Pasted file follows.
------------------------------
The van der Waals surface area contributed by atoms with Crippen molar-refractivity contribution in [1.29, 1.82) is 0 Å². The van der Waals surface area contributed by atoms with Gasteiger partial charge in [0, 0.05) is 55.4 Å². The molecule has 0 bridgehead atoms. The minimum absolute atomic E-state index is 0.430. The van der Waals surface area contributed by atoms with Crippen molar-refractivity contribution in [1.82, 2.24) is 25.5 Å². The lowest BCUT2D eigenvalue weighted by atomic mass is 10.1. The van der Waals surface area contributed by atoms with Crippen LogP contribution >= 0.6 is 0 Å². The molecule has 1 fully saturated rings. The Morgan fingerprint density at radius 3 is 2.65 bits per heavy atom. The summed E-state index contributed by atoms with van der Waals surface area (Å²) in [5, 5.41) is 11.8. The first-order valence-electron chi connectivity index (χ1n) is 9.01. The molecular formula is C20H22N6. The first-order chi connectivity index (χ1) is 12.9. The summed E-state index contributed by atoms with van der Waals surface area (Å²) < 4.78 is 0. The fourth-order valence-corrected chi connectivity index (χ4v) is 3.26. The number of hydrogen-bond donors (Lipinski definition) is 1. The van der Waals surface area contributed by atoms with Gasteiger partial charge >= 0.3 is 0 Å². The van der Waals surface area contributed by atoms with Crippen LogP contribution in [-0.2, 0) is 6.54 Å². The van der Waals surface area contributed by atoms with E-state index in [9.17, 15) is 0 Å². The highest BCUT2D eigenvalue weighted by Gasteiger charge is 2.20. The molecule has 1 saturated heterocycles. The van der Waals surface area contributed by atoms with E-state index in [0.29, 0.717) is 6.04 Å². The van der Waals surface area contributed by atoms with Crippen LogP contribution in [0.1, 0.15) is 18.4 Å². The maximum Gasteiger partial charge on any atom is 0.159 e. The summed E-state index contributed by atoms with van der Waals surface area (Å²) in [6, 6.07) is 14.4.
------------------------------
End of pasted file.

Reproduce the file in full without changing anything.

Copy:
The van der Waals surface area contributed by atoms with Crippen molar-refractivity contribution in [1.29, 1.82) is 0 Å². The van der Waals surface area contributed by atoms with Gasteiger partial charge in [0, 0.05) is 55.4 Å². The molecule has 0 bridgehead atoms. The minimum absolute atomic E-state index is 0.430. The van der Waals surface area contributed by atoms with Crippen molar-refractivity contribution in [1.82, 2.24) is 25.5 Å². The lowest BCUT2D eigenvalue weighted by atomic mass is 10.1. The van der Waals surface area contributed by atoms with Crippen LogP contribution >= 0.6 is 0 Å². The molecule has 1 fully saturated rings. The Morgan fingerprint density at radius 3 is 2.65 bits per heavy atom. The summed E-state index contributed by atoms with van der Waals surface area (Å²) in [5, 5.41) is 11.8. The first-order valence-electron chi connectivity index (χ1n) is 9.01. The molecular formula is C20H22N6. The first-order chi connectivity index (χ1) is 12.9. The summed E-state index contributed by atoms with van der Waals surface area (Å²) < 4.78 is 0. The fourth-order valence-corrected chi connectivity index (χ4v) is 3.26. The number of hydrogen-bond donors (Lipinski definition) is 1. The van der Waals surface area contributed by atoms with Gasteiger partial charge >= 0.3 is 0 Å². The van der Waals surface area contributed by atoms with Crippen LogP contribution in [-0.2, 0) is 6.54 Å². The van der Waals surface area contributed by atoms with E-state index in [9.17, 15) is 0 Å². The highest BCUT2D eigenvalue weighted by Gasteiger charge is 2.20. The molecule has 1 saturated heterocycles. The van der Waals surface area contributed by atoms with E-state index in [0.29, 0.717) is 6.04 Å². The van der Waals surface area contributed by atoms with Crippen LogP contribution in [0.1, 0.15) is 18.4 Å². The maximum Gasteiger partial charge on any atom is 0.159 e. The summed E-state index contributed by atoms with van der Waals surface area (Å²) in [6, 6.07) is 14.4.